Friday, January 21, 2011

Improvisation vs. Composition

Alright, this topic will probably only appeal to fellow musicians, but it's one that has been bothering me for a long time.

I first started playing guitar because I was listening to guys like Eric Clapton, Duane Allman, Pete Townshend, Jimi Hendrix, Jimmy Page, etc. Their music appealed to me a hell of a lot more than whatever it was that I was listening to before that (mediocre indie bands), and I loved listening to live recordings of these guys- they put out some of the best live albums ever (Clapton in Cream with Wheels of Fire and Live Cream, Duane Allman in the Allman Brothers with At Fillmore East, Pete Townshend in the Who with Live at Leeds, etc).

If there's one thing that all of those players have in common it is that they improvise every solo they play (for the unaware, "improvise" just means that they make it up on the spot). So naturally, when I began playing the guitar, I just always knew that you were "supposed" to improvise your solos. It never occurred to me that you might play the same thing every time, honestly. Obviously I learned some solos note for note, but I just assumed that when I got in a band I would improvise because that's what all my heroes did.

The first full song I learned, like a lot of people, was "Stairway to Heaven." The guitar solo in that song is legendary. It's a magical melodic masterpiece. Everyone knows it. It's probably the most renowned solo on any instrument ever.

But when playing it live, Jimmy Page always improvised it.

Yeah, the first couple measures are about the same, and the ending is the same, and there's that repeating lick in there that he always plays, but everything else is wide open.

Like most budding rock guitarists, I spent hours learning the studio version of that solo. But I spent many more hours improvising in the key of A minor over the song. Like anything in music, improvisation is a skill that needs to be honed and I've spent countless hours attempting to hone it (with mixed results).

Fast forward a few years and I "discover" Guns N' Roses. Also around this time I am listening to a lot of Rush and I greatly admire both Slash and Alex Lifeson. I look up live videos of these two great musicians and I discover that every solo they play live is almost identical to the one they played on the record. And I'm baffled.

Perhaps the MOST baffling part is that these two guitarists, Slash and Alex Lifeson, had the same influences as me. They were all into Clapton, Hendrix, Page, Townshend, et al. Now to this day I still do not understand why they do not improvise like their heroes did. It can't be that they think people expect to hear the same solo as they recorded on their album and will be disappointed if they don't...because Jimmy Page clearly never had that problem. So what is it?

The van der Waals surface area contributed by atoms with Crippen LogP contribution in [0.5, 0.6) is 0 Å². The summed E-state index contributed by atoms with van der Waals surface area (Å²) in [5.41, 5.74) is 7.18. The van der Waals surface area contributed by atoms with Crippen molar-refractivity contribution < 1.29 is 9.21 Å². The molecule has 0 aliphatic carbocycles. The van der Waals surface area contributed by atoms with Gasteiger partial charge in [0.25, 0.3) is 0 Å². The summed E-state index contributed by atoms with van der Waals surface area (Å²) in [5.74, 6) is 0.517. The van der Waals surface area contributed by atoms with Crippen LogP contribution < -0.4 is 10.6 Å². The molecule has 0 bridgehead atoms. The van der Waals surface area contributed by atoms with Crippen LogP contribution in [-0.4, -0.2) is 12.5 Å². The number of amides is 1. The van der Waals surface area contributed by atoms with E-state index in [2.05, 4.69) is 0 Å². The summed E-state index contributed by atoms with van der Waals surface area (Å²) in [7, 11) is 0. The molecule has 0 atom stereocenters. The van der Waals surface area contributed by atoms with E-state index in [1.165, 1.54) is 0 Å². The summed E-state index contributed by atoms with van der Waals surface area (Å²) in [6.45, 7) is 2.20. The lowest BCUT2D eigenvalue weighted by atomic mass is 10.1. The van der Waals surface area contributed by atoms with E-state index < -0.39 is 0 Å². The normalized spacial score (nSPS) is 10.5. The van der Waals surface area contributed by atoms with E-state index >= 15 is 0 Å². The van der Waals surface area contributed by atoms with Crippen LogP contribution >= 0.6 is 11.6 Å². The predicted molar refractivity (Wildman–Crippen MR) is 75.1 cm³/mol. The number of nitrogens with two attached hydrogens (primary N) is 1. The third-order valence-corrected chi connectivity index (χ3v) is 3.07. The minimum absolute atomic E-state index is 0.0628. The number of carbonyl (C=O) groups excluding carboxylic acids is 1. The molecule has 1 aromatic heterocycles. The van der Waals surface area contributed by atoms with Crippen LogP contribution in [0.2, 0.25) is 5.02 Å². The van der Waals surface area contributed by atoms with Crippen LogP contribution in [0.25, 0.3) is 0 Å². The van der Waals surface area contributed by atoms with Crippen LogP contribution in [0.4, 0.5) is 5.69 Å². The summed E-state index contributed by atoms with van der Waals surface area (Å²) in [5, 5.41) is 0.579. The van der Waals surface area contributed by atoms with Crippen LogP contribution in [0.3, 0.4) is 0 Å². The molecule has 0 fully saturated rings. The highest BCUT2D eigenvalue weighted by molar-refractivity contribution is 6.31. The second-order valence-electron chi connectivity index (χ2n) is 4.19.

Now, we all know that music is an expression of emotion. Maybe more accurately, a communication. To me it seemed obvious that when you play a guitar solo it should very much be in the moment- you should be expressing or communicating what you feel as you're feeling it, and not trying to replicate what you felt a year or a decade ago when you recorded the song.

Of course, you can express yourself by playing composed music...that's what all the classical players do. But to be honest, I am not interested in classical music for that very reason. It's not coming from the player, it's coming from some dead white guy from hundreds of years ago. But that's a different story.

Now, there are certain cases where I can see that playing a guitar solo note-for-note can be great. There are some solos that are just so good you know you'll never top them so you might as well not even try (but again, that never stopped Jimmy Page). There are some solos that are more than just solos...they're melodies, they're themes for the song. Take "Estranged" by Guns N' Roses. Slash composed melodies on the guitar that are integral to the song. You wouldn't want to improvise those. I also saw an interview with Tony Iommi, the guitarist from Black Sabbath, who made that same comment about one of his solos in "War Pigs." It sounds more like a riff than a solo, really, and it sort of just became another riff of the song, so he played it the same way each time.

These cases are excusable. But everything else? Well, in my opinion they should be improvised. But that's not going to stop me from seeing these artists who don't improvise live. I've already seen Slash once and am going to again next month, and I'm going to be seeing Rush in April. I'm sure the shows will be great, but think of how much greater they might be...


  1. You have to tell me how Rush show. Those guys know how to jam. Followed.

  2. Very nice read. As a classical musician who has recently started improvising in jazz, I think anytime you "master" a song to the extent that you can add your own style and embellishments and play with emotion, then that is a form of expression.

    That being said, improvisation really is the ultimate form of expression through music, and though I am a total beginner at soloing, I can already feel the satisfaction of creating something in your head and then hearing it come to life. I can only imagine what it would be like to be an incredible soloist. (And I'm talking any instrument here, though guitar is a great example.)